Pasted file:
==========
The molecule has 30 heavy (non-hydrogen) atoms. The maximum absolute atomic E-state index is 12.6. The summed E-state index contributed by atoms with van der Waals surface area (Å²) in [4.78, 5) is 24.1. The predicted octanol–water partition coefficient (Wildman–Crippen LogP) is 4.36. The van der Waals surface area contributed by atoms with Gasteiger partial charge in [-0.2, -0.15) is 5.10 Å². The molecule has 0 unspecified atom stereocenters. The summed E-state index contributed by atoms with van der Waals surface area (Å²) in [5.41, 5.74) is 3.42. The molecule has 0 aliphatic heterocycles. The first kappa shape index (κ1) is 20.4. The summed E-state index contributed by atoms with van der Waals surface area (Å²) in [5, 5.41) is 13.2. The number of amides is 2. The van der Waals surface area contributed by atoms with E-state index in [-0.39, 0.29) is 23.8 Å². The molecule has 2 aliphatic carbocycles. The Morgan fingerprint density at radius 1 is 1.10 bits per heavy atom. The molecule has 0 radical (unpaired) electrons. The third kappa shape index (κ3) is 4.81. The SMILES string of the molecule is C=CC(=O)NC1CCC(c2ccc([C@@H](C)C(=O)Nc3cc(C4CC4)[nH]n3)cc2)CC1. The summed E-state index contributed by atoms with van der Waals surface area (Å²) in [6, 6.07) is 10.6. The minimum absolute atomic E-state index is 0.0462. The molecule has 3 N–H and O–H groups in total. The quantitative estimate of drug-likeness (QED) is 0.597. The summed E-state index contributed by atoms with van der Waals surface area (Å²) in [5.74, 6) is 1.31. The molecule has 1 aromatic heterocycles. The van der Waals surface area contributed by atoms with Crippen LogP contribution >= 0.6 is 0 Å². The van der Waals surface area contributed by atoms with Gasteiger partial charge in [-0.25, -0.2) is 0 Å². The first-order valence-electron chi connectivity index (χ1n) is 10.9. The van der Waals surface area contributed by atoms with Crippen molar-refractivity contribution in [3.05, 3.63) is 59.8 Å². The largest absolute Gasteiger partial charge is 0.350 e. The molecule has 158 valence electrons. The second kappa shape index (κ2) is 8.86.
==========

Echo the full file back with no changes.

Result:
The molecule has 30 heavy (non-hydrogen) atoms. The maximum absolute atomic E-state index is 12.6. The summed E-state index contributed by atoms with van der Waals surface area (Å²) in [4.78, 5) is 24.1. The predicted octanol–water partition coefficient (Wildman–Crippen LogP) is 4.36. The van der Waals surface area contributed by atoms with Gasteiger partial charge in [-0.2, -0.15) is 5.10 Å². The molecule has 0 unspecified atom stereocenters. The summed E-state index contributed by atoms with van der Waals surface area (Å²) in [5.41, 5.74) is 3.42. The molecule has 0 aliphatic heterocycles. The first kappa shape index (κ1) is 20.4. The summed E-state index contributed by atoms with van der Waals surface area (Å²) in [5, 5.41) is 13.2. The number of amides is 2. The van der Waals surface area contributed by atoms with E-state index in [-0.39, 0.29) is 23.8 Å². The molecule has 2 aliphatic carbocycles. The Morgan fingerprint density at radius 1 is 1.10 bits per heavy atom. The molecule has 0 radical (unpaired) electrons. The third kappa shape index (κ3) is 4.81. The SMILES string of the molecule is C=CC(=O)NC1CCC(c2ccc([C@@H](C)C(=O)Nc3cc(C4CC4)[nH]n3)cc2)CC1. The summed E-state index contributed by atoms with van der Waals surface area (Å²) in [6, 6.07) is 10.6. The minimum absolute atomic E-state index is 0.0462. The molecule has 3 N–H and O–H groups in total. The quantitative estimate of drug-likeness (QED) is 0.597. The summed E-state index contributed by atoms with van der Waals surface area (Å²) in [5.74, 6) is 1.31. The molecule has 1 aromatic heterocycles. The van der Waals surface area contributed by atoms with Crippen LogP contribution >= 0.6 is 0 Å². The van der Waals surface area contributed by atoms with Gasteiger partial charge in [-0.25, -0.2) is 0 Å². The first-order valence-electron chi connectivity index (χ1n) is 10.9. The van der Waals surface area contributed by atoms with Crippen molar-refractivity contribution in [3.05, 3.63) is 59.8 Å². The largest absolute Gasteiger partial charge is 0.350 e. The molecule has 158 valence electrons. The second kappa shape index (κ2) is 8.86.